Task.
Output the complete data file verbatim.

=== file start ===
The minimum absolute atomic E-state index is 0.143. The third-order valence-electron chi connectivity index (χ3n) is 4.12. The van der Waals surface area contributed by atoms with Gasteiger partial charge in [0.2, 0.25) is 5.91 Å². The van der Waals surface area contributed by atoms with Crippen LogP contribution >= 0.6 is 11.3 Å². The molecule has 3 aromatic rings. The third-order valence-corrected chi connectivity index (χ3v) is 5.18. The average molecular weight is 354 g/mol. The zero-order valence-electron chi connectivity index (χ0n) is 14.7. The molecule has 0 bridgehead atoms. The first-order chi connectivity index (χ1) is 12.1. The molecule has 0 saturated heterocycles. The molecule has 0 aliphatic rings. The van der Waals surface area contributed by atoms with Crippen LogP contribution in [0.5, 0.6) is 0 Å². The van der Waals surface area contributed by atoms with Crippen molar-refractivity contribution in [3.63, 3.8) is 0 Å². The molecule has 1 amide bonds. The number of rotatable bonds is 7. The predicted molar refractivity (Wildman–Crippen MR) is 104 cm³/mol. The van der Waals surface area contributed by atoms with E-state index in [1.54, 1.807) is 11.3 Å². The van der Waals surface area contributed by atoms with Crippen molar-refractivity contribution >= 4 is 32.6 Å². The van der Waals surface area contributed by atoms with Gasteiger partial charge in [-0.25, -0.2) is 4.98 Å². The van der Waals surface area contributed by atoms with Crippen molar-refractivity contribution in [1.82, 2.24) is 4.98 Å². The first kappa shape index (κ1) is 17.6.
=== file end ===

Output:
The minimum absolute atomic E-state index is 0.143. The third-order valence-electron chi connectivity index (χ3n) is 4.12. The van der Waals surface area contributed by atoms with Gasteiger partial charge in [0.2, 0.25) is 5.91 Å². The van der Waals surface area contributed by atoms with Crippen LogP contribution >= 0.6 is 11.3 Å². The molecule has 3 aromatic rings. The third-order valence-corrected chi connectivity index (χ3v) is 5.18. The average molecular weight is 354 g/mol. The zero-order valence-electron chi connectivity index (χ0n) is 14.7. The molecule has 0 bridgehead atoms. The first-order chi connectivity index (χ1) is 12.1. The molecule has 0 saturated heterocycles. The molecule has 0 aliphatic rings. The van der Waals surface area contributed by atoms with Crippen LogP contribution in [0.5, 0.6) is 0 Å². The van der Waals surface area contributed by atoms with Crippen molar-refractivity contribution in [3.63, 3.8) is 0 Å². The molecule has 1 amide bonds. The number of rotatable bonds is 7. The predicted molar refractivity (Wildman–Crippen MR) is 104 cm³/mol. The van der Waals surface area contributed by atoms with E-state index in [1.54, 1.807) is 11.3 Å². The van der Waals surface area contributed by atoms with Crippen molar-refractivity contribution >= 4 is 32.6 Å². The van der Waals surface area contributed by atoms with Gasteiger partial charge in [-0.25, -0.2) is 4.98 Å². The van der Waals surface area contributed by atoms with Crippen molar-refractivity contribution in [1.82, 2.24) is 4.98 Å². The first kappa shape index (κ1) is 17.6.